Where the snow is perfect, the hills are fabulous and the après ski fun is as hot as the snow is cold: Park City, Utah; Lake Tahoe, Nevada; and Whistler, British Columbia.
Park City Perfection
IF YOU LOVE SKIING but don’t want to lug your gear, Deer Valley resort in the charming ski town of Park City, Utah has the solution. It’s pricey, but brilliant.
As a guest of the ultra-luxe Stein Eriksen Lodge, I discovered the joys of ‘ski valet’ service, simply putting on my ski suit, and strolling to the slope side locker area where both my gear and a charming valet were waiting for me. While I ordered my morning latte at the nearby coffee shop, my unbuckled boots appeared, ready to slip into, and my skis and poles were placed outside. I just hopped on the gondola and started my day.
The ultra-luxe Stein Eriksen Lodge in Park City, Utah. (Photo courtesy of Stein Eriksen Lodge)
I was enjoying a wealth of groomed trails when I paused. What was missing? Snowboarders. In creating a five-star guest experience, the Deer Valley designers reserved their well-manicured slopes for skiers only – the snowboarders enjoy the hills at nearby Park City Mountain Resort.
Equally first-class are the slope-side culinary offerings. No sad, soggy burgers from a steam rack. The chefs at the Royal Street Café put a gourmet spin on deluxe burgers, spicy, delicious white bean chili and more – you just ski harder after lunch to burn the calories!
The true magic of the Deer Valley system came at day’s end. I snapped out of my bindings, leaving my skis to be collected, dried and stored in my locker by the helpful valet. My shoes appeared magically, so I simply unbuckled my wet ski boots and let them be spirited away too. This is the way royalty skis – and really, shouldn’t we all?
Taking on Tahoe
Said my Lake Tahoe ski guide: “There are no friends on soft snow days.”
That meant he wouldn’t wait around if I went to the bathroom, adjusted my boots or was slow. The joy of skiing on the kind of perfectly dry, white ‘pow’ for which Lake Tahoe resorts are famous is so addictive, passionate skiers dive in. Given the number of runs I needed to explore – with that guide – I kept up, no matter what!
Heavenly Resort, Lake Tahoe. (Photo courtesy of Heavenly Mountain Resort)
Though the Lake Tahoe region has many resorts from which to choose, my favourite is Heavenly, the second largest. At 3,068 metres it’s by far the highest and boasts the biggest vertical drop, stretching 1,070 metres. Best of all, Heavenly embodies its name, with a huge selection of perfectly pitched, steep-enough-to-be-fast-but-broad-enough-for-giant-slalom-turning groomed hills. What’s most outstanding is the quality of snow – dry and crisp. Because Heavenly is located on the east side of Lake Tahoe, the snow is generally lighter and drier than at the resorts on the west, under the ridge of the Sierra Nevada.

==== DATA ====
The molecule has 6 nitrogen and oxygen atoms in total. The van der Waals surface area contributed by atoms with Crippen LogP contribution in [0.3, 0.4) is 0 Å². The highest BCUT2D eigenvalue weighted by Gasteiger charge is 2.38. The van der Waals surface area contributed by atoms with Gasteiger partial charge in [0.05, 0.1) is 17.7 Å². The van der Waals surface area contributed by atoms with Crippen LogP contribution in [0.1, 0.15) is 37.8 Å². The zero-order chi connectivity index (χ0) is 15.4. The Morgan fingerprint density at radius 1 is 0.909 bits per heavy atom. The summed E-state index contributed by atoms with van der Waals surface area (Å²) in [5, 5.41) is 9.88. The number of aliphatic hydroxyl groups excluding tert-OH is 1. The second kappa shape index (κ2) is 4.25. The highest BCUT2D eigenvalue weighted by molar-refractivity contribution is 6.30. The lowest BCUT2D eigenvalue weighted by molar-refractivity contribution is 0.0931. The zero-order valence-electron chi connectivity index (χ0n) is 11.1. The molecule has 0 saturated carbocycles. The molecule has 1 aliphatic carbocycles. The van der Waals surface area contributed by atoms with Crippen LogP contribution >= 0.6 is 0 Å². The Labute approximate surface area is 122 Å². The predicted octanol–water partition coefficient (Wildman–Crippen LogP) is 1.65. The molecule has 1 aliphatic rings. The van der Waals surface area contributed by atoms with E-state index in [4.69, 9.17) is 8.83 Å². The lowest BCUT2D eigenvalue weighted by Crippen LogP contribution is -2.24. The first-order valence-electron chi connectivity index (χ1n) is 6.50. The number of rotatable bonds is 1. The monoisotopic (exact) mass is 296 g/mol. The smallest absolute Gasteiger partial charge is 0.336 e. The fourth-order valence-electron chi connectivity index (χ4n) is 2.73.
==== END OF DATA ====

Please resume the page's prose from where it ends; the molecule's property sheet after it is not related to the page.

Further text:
And then there’s the Lake Tahoe après ski. Though I’m not a gambler by nature, it was fun to head straight off the hills into Tahoe’s glitzy casinos. A far cry from beer and a bowl of chili, this après ski is a whole different kind of fun.
Whistler – Beyond the Slopes
British Columbia’s Whistler Blackcomb is one of the world’s finest ski resorts, with 3,306 hectares of glorious mountain, an average snowfall of almost 12.2 metres, 1,609 vertical metres and more than 200 gorgeous trails. Ski it for a few days and unless you’re an Olympian, you might need to give your body a little break.
After several days of non-stop skiing, with my knees screaming in protest, I discovered Whistler offers as much fun off the slopes as on. The Nita Lake Lodge – our mountain home – offered casually elegant coziness, fab food and a fantastic in-house spa. After dragging our tired bodies to the spa for a spine-pampering Kundalini treatment, we settled into the lodge’s Aura Restaurant for a feast of BC Kuterra salmon.
Zip-lining in Whistler's winter wonderland.
Later, relaxed and full of fantastic food, we found our lakeview suite featured not only a glowing gas fireplace, but also decadent specialty sleep amenities including lavender bath suds for our soaker tub, a lavender essential oil roller ball and a Nordic ‘sleep pillow’, stuffed with pine and balsam for sweet dreams of the forest.
Morning came too early at our cozy nest but we had plans to start our off-hill day with a Blackcomb Helicopters adventure over Whistler Village and beyond. Every hour of sleep missed was made up for by the glories of soaring over that holiday-card landscape, marvelling at toy-like Whistler Village, and drinking in the mountain peaks.
Exhilarated but chilly, our next stop was the ultimate winter warm-up – the Scandinave Spa. We relished the silence as we baked in the sauna, basked in the steam room and bobbed in the jacuzzi, plunged under icy waterfalls and into frigid pools and finally reclined, swathed in warm robes, by the crackling outdoor fire. We were more relaxed than we’d ever been on a ski trip – but the day wasn’t over yet. Sunset was coming – and a zip lining tour.
We suited up in our harnesses and helmets, then headed out to the Superfly Ziplines course just as the sun was setting. Zipping straight into the brilliance of the twilight sky was stunning but we had many lines to finish, and very little sunset left. Suddenly, the trees at each platform began to shimmer with thousands of tiny white lights strung through the branches. We leapt into the shimmer, then soared through the darkness, into the welcoming embrace of the next collection of lights. It was pure Whistler magic.
Magical Whistler Village at night.
Written by Liz Fleming for Cruise & Travel Lifestyles (Winter/Spring 2020).